1. In winter weather, to frame the best compositions look for single objects that contrast with the scene's otherwise monochromatic look. If this is hard to come by, look for man-made objects that fit into the scene and contribute to the warm feeling of the image. On dreary days, I would recommend removing the sky from your framing, unless the sky is required to tell the story.
2. As I mentioned in my tips to making your landscape shots special, blue hour is a great time to photograph. Blue hour is a short period of time after sunset where the sky is reliably blue (no matter what the day's weather was). The lighting during that time makes it easy to shoot decorations and displays, and furthermore helps to add a warm mystique to your image. If you're a morning person, winter photographs are just as spectacular in the morning. I suggest waking up early for the unique reflections and colors a sunrise has to offer.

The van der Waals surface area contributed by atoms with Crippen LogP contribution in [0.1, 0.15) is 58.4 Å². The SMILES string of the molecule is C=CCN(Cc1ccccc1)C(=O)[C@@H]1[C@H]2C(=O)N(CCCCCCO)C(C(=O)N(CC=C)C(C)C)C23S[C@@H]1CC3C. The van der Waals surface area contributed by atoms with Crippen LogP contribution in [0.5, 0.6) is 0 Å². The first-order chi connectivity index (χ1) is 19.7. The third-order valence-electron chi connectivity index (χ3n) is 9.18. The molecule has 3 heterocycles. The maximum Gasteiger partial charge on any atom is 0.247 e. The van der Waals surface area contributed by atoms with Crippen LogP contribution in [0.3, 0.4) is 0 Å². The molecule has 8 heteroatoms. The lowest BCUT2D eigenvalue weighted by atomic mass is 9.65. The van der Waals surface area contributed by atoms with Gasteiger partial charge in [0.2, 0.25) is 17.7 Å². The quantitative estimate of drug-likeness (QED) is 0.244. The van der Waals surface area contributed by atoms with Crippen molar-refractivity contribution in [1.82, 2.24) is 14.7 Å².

3. If you're trying to capture the snow actually falling, shoot at a slow exposure to capture the motion, or simply flash the scene to freeze the moment and capture the crystals of the snow.
4. Include people! The cold winter weather means that people of all ages grab their colorful jacket that has been sitting in their closet for the past year. Use this to your advantage, by creating a contrast between the white snow and the red, yellow, blue, green and orange clothes.
5. Remember that snow very easily tricks your automatic white balance and ISO settings. Make sure to look at your image histogram (if possible) or your image preview, and try to compensate for all errors through manual settings.
Now go out, be safe and enjoy the holiday season.